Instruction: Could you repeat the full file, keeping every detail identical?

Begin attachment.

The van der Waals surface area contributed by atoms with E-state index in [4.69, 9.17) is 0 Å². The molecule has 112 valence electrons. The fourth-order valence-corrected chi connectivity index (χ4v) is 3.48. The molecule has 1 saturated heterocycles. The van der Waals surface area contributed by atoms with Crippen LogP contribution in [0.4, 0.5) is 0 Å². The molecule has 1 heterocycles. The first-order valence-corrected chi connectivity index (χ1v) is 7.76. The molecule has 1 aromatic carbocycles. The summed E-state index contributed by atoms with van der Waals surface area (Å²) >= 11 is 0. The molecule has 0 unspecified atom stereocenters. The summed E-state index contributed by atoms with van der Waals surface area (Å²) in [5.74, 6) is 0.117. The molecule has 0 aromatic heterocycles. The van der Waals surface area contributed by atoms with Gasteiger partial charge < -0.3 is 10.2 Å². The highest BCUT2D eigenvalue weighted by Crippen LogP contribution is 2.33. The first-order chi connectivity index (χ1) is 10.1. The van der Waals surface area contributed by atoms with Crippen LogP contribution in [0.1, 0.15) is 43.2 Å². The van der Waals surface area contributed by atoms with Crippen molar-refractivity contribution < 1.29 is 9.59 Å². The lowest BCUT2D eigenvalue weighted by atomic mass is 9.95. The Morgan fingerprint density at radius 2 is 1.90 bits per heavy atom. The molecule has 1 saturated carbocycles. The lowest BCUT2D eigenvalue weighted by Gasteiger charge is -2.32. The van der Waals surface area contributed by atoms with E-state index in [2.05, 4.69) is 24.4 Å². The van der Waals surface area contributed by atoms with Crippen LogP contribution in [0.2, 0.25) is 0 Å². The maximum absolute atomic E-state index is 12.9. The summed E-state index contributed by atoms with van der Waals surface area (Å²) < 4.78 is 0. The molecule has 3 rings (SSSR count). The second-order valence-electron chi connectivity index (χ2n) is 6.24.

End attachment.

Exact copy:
The van der Waals surface area contributed by atoms with E-state index in [4.69, 9.17) is 0 Å². The molecule has 112 valence electrons. The fourth-order valence-corrected chi connectivity index (χ4v) is 3.48. The molecule has 1 saturated heterocycles. The van der Waals surface area contributed by atoms with Crippen LogP contribution in [0.4, 0.5) is 0 Å². The molecule has 1 heterocycles. The first-order valence-corrected chi connectivity index (χ1v) is 7.76. The molecule has 1 aromatic carbocycles. The summed E-state index contributed by atoms with van der Waals surface area (Å²) >= 11 is 0. The molecule has 0 unspecified atom stereocenters. The summed E-state index contributed by atoms with van der Waals surface area (Å²) in [5.74, 6) is 0.117. The molecule has 0 aromatic heterocycles. The van der Waals surface area contributed by atoms with Gasteiger partial charge < -0.3 is 10.2 Å². The highest BCUT2D eigenvalue weighted by Crippen LogP contribution is 2.33. The first-order chi connectivity index (χ1) is 10.1. The van der Waals surface area contributed by atoms with Crippen LogP contribution in [0.1, 0.15) is 43.2 Å². The van der Waals surface area contributed by atoms with Crippen molar-refractivity contribution < 1.29 is 9.59 Å². The lowest BCUT2D eigenvalue weighted by atomic mass is 9.95. The Morgan fingerprint density at radius 2 is 1.90 bits per heavy atom. The molecule has 1 saturated carbocycles. The lowest BCUT2D eigenvalue weighted by Gasteiger charge is -2.32. The van der Waals surface area contributed by atoms with E-state index in [2.05, 4.69) is 24.4 Å². The van der Waals surface area contributed by atoms with Crippen LogP contribution in [0.2, 0.25) is 0 Å². The maximum absolute atomic E-state index is 12.9. The summed E-state index contributed by atoms with van der Waals surface area (Å²) < 4.78 is 0. The molecule has 3 rings (SSSR count). The second-order valence-electron chi connectivity index (χ2n) is 6.24.